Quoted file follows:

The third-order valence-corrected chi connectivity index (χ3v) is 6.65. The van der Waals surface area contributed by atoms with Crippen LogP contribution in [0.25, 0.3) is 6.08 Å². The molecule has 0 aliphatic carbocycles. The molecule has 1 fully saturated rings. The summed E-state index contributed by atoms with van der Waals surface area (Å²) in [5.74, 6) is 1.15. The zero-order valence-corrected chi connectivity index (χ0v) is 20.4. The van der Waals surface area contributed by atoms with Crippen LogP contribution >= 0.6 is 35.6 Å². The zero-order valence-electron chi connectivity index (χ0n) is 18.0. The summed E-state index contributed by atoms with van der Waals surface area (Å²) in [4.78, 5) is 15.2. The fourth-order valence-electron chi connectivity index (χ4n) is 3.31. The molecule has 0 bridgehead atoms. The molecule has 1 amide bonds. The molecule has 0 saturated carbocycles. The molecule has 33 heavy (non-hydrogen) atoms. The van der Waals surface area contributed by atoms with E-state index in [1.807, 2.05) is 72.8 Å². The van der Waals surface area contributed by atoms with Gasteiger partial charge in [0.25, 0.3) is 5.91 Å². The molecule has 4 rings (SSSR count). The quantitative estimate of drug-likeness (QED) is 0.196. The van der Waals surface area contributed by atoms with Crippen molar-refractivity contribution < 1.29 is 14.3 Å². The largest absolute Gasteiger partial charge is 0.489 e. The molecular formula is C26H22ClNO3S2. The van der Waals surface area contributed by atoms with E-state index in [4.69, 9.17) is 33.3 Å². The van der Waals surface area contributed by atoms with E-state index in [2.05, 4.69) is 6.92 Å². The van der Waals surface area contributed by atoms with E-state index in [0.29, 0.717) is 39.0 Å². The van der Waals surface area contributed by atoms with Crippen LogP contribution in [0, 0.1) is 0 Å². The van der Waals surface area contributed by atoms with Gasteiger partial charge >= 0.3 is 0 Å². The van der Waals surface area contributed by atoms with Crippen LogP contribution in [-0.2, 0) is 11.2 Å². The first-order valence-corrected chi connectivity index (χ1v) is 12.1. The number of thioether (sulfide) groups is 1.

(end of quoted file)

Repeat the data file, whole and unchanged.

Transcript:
The third-order valence-corrected chi connectivity index (χ3v) is 6.65. The van der Waals surface area contributed by atoms with Crippen LogP contribution in [0.25, 0.3) is 6.08 Å². The molecule has 0 aliphatic carbocycles. The molecule has 1 fully saturated rings. The summed E-state index contributed by atoms with van der Waals surface area (Å²) in [5.74, 6) is 1.15. The zero-order valence-corrected chi connectivity index (χ0v) is 20.4. The van der Waals surface area contributed by atoms with Crippen LogP contribution >= 0.6 is 35.6 Å². The zero-order valence-electron chi connectivity index (χ0n) is 18.0. The summed E-state index contributed by atoms with van der Waals surface area (Å²) in [4.78, 5) is 15.2. The fourth-order valence-electron chi connectivity index (χ4n) is 3.31. The molecule has 0 bridgehead atoms. The molecule has 1 amide bonds. The molecule has 0 saturated carbocycles. The molecule has 33 heavy (non-hydrogen) atoms. The van der Waals surface area contributed by atoms with E-state index in [1.807, 2.05) is 72.8 Å². The van der Waals surface area contributed by atoms with Gasteiger partial charge in [0.25, 0.3) is 5.91 Å². The molecule has 4 rings (SSSR count). The quantitative estimate of drug-likeness (QED) is 0.196. The van der Waals surface area contributed by atoms with Crippen molar-refractivity contribution < 1.29 is 14.3 Å². The largest absolute Gasteiger partial charge is 0.489 e. The molecular formula is C26H22ClNO3S2. The van der Waals surface area contributed by atoms with E-state index in [4.69, 9.17) is 33.3 Å². The van der Waals surface area contributed by atoms with E-state index in [2.05, 4.69) is 6.92 Å². The van der Waals surface area contributed by atoms with E-state index in [0.29, 0.717) is 39.0 Å². The van der Waals surface area contributed by atoms with Crippen LogP contribution in [0, 0.1) is 0 Å². The van der Waals surface area contributed by atoms with Gasteiger partial charge >= 0.3 is 0 Å². The van der Waals surface area contributed by atoms with Crippen LogP contribution in [-0.2, 0) is 11.2 Å². The first-order valence-corrected chi connectivity index (χ1v) is 12.1. The number of thioether (sulfide) groups is 1.